It is unsurprising that an artist as influential as David Bowie would have many songs covered by artists in many different genres. Bowie was an artist like no other, and it takes a special touch to perfect a Bowie cover. Here are some of the most memorable covers of the legendary singer who died on November 10 at the age of 69.
Nirvana – “The Man Who Sold the World”
David Bowie and Kurt Cobain were born from the same stardust. David Bowie was rock ‘n’ roll’s original uncool cool kid, and when Bowie wasn’t a kid anymore it was only fitting that Kurt took over. The same enigmatic personality and punk rock “fuck-off” attitude that fueled David Bowie’s transcendent career was instrumental in Cobain’s shooting star moment in music. It’s almost impossible to make music in the modern era without at least wanting to be influenced by David Bowie, and Nirvana was no exception. Nirvana’s cover of “The Man Who Sold The World” stands as an eerie straightforward masterpiece that shows a more sinister side begging to be brought out by the original piece.
The lamenting lyrics sing of social alienation, and a young unsure person trying desperately to find pieces of themselves to put together the whole. These lyrics obviously resonated deep in Cobain’s soul just as they had with a young David Bowie. This understanding silently screams through Nirvana’s rendition that Kurt sings almost softly. Cobain’s crying guitar rendition in turn seemed to influence Bowie’s own performances of the song. In the years after Nirvana’s release of the song Bowie beefed up the baseline, and generally darkened his imagining of the song. These two seminal musician’s respect for each other was palpable.
As music fans, we are charged with the task of making sure great men and women are never forgotten. For the likes of Kurt Cobain and the great David Bowie there has never been an easier task. Forever weird. Forever beautiful.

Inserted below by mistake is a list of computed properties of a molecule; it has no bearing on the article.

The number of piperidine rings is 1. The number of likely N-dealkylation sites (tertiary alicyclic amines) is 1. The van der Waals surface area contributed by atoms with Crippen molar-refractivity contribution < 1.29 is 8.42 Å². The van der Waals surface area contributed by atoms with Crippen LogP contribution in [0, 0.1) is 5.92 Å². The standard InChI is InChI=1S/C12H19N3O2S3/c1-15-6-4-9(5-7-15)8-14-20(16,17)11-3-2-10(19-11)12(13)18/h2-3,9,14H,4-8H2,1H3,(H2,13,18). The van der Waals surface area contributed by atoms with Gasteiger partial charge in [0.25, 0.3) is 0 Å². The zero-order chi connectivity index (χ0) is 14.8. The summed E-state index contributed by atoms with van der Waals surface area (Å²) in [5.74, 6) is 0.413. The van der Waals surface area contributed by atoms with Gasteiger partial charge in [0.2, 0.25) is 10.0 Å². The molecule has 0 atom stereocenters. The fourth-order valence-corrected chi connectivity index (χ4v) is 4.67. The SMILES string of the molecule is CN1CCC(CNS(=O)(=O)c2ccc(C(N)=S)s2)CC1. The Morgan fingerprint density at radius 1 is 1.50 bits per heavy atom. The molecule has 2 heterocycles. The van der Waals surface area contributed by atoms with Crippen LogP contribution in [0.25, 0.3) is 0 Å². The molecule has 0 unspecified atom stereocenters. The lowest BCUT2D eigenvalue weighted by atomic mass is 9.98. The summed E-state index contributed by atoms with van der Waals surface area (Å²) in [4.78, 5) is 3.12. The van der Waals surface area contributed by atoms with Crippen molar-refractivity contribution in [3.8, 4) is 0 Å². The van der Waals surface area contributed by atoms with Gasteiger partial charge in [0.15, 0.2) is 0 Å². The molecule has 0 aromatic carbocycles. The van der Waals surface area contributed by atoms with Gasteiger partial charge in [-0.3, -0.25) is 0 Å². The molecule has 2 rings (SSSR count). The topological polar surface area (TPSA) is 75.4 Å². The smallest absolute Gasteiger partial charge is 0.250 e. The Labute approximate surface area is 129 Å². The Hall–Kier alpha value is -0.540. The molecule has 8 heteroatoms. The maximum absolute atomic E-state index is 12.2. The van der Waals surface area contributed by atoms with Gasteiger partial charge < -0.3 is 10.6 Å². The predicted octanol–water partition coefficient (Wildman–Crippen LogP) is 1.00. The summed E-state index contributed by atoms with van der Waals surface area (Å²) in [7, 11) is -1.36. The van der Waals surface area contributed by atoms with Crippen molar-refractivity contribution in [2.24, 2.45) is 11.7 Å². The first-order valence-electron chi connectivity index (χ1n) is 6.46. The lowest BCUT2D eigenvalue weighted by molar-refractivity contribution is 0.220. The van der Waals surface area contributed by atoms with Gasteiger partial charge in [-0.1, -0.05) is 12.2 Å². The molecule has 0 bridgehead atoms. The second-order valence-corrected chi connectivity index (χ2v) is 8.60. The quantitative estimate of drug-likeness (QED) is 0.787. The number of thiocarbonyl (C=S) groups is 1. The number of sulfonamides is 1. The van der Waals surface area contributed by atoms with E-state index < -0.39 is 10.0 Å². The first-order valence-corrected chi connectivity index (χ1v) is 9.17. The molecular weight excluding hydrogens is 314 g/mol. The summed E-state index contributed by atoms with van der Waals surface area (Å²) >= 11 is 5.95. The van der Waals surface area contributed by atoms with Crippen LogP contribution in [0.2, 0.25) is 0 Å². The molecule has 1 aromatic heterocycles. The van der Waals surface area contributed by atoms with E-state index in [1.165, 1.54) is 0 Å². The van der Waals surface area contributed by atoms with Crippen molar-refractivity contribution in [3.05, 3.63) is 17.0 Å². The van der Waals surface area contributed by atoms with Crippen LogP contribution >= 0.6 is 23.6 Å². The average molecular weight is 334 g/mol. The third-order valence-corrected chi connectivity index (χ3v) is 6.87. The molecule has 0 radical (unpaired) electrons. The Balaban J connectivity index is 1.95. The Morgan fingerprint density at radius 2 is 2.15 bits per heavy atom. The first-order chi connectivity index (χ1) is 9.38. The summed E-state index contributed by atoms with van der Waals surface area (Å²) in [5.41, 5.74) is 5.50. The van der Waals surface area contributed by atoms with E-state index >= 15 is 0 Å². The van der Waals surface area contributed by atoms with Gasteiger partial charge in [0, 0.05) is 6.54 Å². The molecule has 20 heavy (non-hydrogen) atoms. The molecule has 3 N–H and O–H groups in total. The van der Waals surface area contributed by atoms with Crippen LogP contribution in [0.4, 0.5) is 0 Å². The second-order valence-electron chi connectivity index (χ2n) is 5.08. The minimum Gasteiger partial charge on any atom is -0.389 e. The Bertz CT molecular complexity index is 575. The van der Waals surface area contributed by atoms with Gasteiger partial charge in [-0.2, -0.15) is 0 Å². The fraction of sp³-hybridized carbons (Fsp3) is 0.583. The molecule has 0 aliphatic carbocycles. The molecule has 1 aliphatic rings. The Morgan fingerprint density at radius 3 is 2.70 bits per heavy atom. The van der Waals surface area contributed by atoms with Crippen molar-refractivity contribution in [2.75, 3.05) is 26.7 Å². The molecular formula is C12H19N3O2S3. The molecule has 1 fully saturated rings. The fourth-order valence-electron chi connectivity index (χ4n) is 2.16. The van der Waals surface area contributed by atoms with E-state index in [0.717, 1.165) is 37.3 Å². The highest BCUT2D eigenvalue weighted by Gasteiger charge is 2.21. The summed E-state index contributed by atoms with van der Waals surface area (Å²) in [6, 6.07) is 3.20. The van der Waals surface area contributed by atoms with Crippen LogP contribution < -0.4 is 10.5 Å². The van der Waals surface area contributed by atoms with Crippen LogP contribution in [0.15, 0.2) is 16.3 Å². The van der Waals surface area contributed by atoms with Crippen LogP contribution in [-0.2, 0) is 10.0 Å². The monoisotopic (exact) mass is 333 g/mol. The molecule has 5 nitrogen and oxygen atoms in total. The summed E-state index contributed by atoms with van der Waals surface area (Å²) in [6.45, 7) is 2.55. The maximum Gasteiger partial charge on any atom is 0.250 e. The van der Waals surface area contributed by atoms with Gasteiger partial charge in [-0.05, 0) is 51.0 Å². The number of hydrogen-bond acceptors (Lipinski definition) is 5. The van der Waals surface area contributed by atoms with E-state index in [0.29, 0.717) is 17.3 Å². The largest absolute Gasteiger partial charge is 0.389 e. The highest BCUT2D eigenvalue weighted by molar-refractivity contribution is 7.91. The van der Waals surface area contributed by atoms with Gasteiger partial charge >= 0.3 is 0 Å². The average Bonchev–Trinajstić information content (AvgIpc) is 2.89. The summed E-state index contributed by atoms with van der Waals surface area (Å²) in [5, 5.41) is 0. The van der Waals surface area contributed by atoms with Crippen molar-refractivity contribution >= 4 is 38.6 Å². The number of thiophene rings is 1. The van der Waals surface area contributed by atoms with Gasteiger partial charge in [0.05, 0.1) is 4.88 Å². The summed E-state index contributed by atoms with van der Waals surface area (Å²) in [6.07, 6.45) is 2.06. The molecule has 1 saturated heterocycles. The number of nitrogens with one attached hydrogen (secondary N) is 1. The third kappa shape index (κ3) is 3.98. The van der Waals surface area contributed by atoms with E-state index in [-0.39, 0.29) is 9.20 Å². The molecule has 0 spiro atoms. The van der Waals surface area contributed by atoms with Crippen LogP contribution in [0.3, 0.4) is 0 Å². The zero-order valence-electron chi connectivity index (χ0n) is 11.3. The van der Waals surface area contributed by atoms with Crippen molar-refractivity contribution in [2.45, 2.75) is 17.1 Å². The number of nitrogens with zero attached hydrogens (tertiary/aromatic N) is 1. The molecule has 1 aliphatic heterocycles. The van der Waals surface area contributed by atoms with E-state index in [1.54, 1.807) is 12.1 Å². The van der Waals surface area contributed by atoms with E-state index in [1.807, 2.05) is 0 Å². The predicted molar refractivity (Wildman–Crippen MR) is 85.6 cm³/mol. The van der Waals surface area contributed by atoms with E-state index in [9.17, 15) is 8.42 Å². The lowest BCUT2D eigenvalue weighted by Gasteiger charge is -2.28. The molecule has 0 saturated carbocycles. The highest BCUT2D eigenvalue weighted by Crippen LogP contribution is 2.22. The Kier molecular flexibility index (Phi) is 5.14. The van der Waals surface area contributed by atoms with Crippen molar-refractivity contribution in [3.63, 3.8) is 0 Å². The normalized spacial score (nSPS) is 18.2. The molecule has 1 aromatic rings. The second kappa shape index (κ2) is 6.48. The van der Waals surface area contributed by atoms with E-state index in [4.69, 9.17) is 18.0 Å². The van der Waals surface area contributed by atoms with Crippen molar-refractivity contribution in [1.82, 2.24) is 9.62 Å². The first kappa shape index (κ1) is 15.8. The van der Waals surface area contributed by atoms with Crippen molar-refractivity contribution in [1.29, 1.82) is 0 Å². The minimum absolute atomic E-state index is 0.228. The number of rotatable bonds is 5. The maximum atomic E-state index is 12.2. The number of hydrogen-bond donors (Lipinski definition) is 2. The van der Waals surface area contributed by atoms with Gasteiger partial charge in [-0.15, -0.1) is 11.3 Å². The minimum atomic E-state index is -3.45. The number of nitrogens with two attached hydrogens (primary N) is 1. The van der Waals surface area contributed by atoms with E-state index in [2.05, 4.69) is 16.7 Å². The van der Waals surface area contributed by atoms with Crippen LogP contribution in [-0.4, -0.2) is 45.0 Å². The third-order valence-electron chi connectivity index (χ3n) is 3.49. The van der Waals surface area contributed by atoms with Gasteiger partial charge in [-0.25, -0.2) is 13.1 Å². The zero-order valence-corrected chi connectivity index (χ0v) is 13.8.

Seu Jorge on The Life Aquatic Studio Sessions
Music and film have gone hand in glove ever since the days of silent movies. Bowie’s music and personae were so dramatic and involved that they couldn’t exist in a world without cinema, and this was certainly not lost on him. His work blended seamlessly with film, whether through his music or his own numerous appearances as an actor. In many great films, the music itself becomes a character — The Life Aquatic is one such film.
Seu Jorge’s stripped down, acoustic renditions of Bowie classics sung in Portuguese are an integral and unexpected part of experiencing the adventures of Team Zissou. Bowie classics like “Life on Mars,” “Starman,” and “Rock N’ Roll Suicide” are threaded into the story, all performed so wonderfully by Jorge that they are able to stand on their own as well. He plays with a casual nonchalance that conjures up the feeling of a busking street artist in a foreign country. Most of all, these covers show some of the power of Bowie’s music — it transcends language by becoming a language itself.